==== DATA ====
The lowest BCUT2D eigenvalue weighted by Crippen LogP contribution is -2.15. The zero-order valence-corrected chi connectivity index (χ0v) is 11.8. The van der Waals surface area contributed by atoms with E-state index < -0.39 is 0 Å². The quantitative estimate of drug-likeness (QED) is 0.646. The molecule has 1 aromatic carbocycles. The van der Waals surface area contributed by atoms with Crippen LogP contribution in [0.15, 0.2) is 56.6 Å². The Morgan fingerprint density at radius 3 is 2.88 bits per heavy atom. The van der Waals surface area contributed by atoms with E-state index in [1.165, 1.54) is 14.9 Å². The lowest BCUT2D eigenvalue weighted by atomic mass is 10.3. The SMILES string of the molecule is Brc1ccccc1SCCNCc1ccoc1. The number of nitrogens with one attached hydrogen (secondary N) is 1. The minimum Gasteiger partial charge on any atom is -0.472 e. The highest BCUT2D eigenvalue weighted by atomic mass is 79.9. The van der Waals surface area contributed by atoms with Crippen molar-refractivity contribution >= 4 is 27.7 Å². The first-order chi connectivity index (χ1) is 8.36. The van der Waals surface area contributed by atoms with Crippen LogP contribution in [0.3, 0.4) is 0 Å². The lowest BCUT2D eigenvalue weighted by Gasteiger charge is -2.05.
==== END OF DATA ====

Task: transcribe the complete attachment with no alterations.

The lowest BCUT2D eigenvalue weighted by Crippen LogP contribution is -2.15. The zero-order valence-corrected chi connectivity index (χ0v) is 11.8. The van der Waals surface area contributed by atoms with E-state index < -0.39 is 0 Å². The quantitative estimate of drug-likeness (QED) is 0.646. The molecule has 1 aromatic carbocycles. The van der Waals surface area contributed by atoms with Crippen LogP contribution in [0.15, 0.2) is 56.6 Å². The Morgan fingerprint density at radius 3 is 2.88 bits per heavy atom. The van der Waals surface area contributed by atoms with E-state index in [1.165, 1.54) is 14.9 Å². The lowest BCUT2D eigenvalue weighted by atomic mass is 10.3. The SMILES string of the molecule is Brc1ccccc1SCCNCc1ccoc1. The number of nitrogens with one attached hydrogen (secondary N) is 1. The minimum Gasteiger partial charge on any atom is -0.472 e. The highest BCUT2D eigenvalue weighted by atomic mass is 79.9. The van der Waals surface area contributed by atoms with Crippen molar-refractivity contribution >= 4 is 27.7 Å². The first-order chi connectivity index (χ1) is 8.36. The van der Waals surface area contributed by atoms with Crippen LogP contribution in [0.3, 0.4) is 0 Å². The lowest BCUT2D eigenvalue weighted by Gasteiger charge is -2.05.